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Author Topic: Program icon for Linux application  (Read 5259 times)

Bruno45

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Program icon for Linux application
« on: October 16, 2006, 11:19:32 am »
How can I define a program icon for a Linux application.
For Windows I have made a rc-file that includes the MAINICON and compiled it to a res-file. Is there a similar approach for Linux?

Bruno

felipemdc

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Re: Program icon for Linux application
« Reply #1 on: October 16, 2006, 01:41:27 pm »
Quote from: "Bruno45"
How can I define a program icon for a Linux application.
For Windows I have made a rc-file that includes the MAINICON and compiled it to a res-file. Is there a similar approach for Linux?


No, the concept of having a icon inside the executable to discribe it does not exist under Linux.

Try opening with konqueror or another graphical file manager your /usr/bin directory. All executables have the same icon.

What people do on Linux is distribute a icon image separated from the executable, and use that icon when creating shortcuts to the program, like a shortcut on the K Menu, for example.

Creating shortcuts is a big problem, because this is a Distribution-dependent task. On each distro this is done in a different way.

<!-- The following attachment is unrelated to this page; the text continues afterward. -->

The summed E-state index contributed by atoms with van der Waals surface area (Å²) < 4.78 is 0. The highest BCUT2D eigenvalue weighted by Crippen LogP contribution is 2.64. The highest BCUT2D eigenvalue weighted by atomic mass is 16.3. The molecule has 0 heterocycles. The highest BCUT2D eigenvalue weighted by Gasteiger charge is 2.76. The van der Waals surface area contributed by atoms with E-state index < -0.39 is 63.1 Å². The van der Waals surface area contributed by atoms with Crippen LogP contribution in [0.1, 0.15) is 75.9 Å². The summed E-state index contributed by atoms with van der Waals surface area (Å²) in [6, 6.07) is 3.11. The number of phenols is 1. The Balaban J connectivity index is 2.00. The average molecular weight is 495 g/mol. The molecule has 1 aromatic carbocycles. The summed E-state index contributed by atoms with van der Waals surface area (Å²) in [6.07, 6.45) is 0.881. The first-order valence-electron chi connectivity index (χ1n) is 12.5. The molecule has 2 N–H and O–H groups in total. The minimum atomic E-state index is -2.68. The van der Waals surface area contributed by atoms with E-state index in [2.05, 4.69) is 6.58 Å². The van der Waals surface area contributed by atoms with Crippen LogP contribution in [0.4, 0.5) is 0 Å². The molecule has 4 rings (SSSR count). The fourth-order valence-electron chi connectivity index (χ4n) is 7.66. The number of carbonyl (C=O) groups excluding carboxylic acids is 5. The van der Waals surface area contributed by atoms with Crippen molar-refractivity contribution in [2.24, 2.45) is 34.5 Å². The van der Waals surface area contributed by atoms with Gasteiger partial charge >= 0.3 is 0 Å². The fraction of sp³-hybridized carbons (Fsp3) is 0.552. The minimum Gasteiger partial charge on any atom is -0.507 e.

MadMike

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Re: Program icon for Linux application
« Reply #2 on: September 15, 2021, 02:54:56 pm »
Hi,

A bit late I know but is there not an 'icon' property for the main form? ('Form1.icon')

Mike

MarkMLl

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Re: Program icon for Linux application
« Reply #3 on: September 15, 2021, 05:47:10 pm »
Quote from: Bruno45
How can I define a program icon for a Linux application.
For Windows I have made a rc-file that includes the MAINICON and compiled it to a res-file. Is there a similar approach for Linux?

No, the concept of having a icon inside the executable to discribe it does not exist under Linux.

Try opening with konqueror or another graphical file manager your /usr/bin directory. All executables have the same icon.

Rubbish. Just because the average startup menu or file browser doesn't know how to find an icon doesn't mean that there is no icon, and programs running on the average desktop environment display icons for running and minimised programs entirely adequately.

HOWEVER, even though (as has already been pointed out) the Lazarus project options allow a graphic to be associated with the main form, this can- in my experience- get to be a bit erratic once multiple forms (windows) are involved.

Quote
What people do on Linux is distribute a icon image separated from the executable, and use that icon when creating shortcuts to the program, like a shortcut on the K Menu, for example.

Creating shortcuts is a big problem, because this is a Distribution-dependent task. On each distro this is done in a different way.